We have to care for everyone, and sometimes that means the person who got stabbed, and the person who did the stabbing.
To write this post BuzzFeed Health spoke with one EMT and two paramedics based in Honolulu, Hawai'i, and a paramedic based in New York City. And btw, although all paramedics are EMTs, not all EMTs are paramedics; which we explain in detail below.
It's not often that you make it out of work without someone's bodily fluids on your uniform.
Blood, poop, pee, vomit. The uniform doesn't usually make it through a shift unscathed.
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We only turn on our sirens when we're transporting someone with a life-threatening emergency.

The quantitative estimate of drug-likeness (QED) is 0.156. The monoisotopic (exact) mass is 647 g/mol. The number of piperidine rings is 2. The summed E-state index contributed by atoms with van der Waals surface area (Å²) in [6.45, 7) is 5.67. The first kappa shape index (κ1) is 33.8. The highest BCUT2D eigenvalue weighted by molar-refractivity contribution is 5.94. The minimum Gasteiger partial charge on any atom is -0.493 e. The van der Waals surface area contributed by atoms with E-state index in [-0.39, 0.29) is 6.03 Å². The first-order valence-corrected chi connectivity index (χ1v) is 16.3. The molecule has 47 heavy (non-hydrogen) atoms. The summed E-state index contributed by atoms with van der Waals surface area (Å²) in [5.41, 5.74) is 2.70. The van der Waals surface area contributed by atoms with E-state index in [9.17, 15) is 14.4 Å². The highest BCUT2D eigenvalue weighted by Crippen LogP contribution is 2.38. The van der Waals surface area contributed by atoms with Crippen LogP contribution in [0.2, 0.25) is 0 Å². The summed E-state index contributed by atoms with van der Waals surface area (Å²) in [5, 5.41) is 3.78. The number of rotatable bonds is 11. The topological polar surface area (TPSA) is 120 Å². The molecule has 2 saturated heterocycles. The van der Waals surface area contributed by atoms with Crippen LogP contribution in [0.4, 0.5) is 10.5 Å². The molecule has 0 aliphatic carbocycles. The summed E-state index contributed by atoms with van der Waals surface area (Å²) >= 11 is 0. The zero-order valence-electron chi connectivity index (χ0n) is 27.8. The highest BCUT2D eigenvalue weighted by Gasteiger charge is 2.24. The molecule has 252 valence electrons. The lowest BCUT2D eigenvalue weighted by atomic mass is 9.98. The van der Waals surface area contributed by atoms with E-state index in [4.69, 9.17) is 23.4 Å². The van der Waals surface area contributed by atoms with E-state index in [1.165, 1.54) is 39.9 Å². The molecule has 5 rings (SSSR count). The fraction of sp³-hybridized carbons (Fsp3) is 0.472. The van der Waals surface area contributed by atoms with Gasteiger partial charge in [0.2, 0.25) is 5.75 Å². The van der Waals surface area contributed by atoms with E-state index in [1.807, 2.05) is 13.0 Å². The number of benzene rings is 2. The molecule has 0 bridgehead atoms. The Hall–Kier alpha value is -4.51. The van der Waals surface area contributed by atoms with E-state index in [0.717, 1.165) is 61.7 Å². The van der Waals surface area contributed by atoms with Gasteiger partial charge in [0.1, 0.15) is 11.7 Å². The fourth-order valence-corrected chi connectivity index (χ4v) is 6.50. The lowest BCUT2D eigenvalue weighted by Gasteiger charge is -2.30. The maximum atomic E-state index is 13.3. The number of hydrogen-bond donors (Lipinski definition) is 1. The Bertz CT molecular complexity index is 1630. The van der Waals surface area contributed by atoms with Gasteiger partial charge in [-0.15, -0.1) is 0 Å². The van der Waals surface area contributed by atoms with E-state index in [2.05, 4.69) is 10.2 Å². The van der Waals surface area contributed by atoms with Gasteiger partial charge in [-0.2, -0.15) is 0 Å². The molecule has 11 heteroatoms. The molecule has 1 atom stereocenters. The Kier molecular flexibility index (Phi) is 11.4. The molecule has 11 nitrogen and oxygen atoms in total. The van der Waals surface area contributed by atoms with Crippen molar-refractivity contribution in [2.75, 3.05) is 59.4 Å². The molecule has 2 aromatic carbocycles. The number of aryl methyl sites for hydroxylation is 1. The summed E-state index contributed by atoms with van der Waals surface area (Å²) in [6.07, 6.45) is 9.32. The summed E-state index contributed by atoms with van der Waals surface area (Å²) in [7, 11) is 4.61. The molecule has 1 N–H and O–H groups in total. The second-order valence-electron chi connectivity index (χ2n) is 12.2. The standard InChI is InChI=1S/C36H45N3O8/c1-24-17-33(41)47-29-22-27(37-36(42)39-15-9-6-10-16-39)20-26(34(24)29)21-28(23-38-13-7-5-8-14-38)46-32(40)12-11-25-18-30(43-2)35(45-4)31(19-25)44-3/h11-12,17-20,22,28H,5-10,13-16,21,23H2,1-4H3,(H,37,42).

We turn on our lights and sirens based on the urgency of the call to 911 and the information we're given from the dispatcher. If we get to the scene and it’s not a life threatening emergency, we turn our lights/sirens off for the ride back to the hospital. That’s why you'll sometimes see people in the back of an ambulance without the lights or sirens on.
We have to care for everyone — whether it's the person who's hurt, the person who caused the injury, or both.
As EMTs, it's our responsibility to help everyone in an emergency situation.
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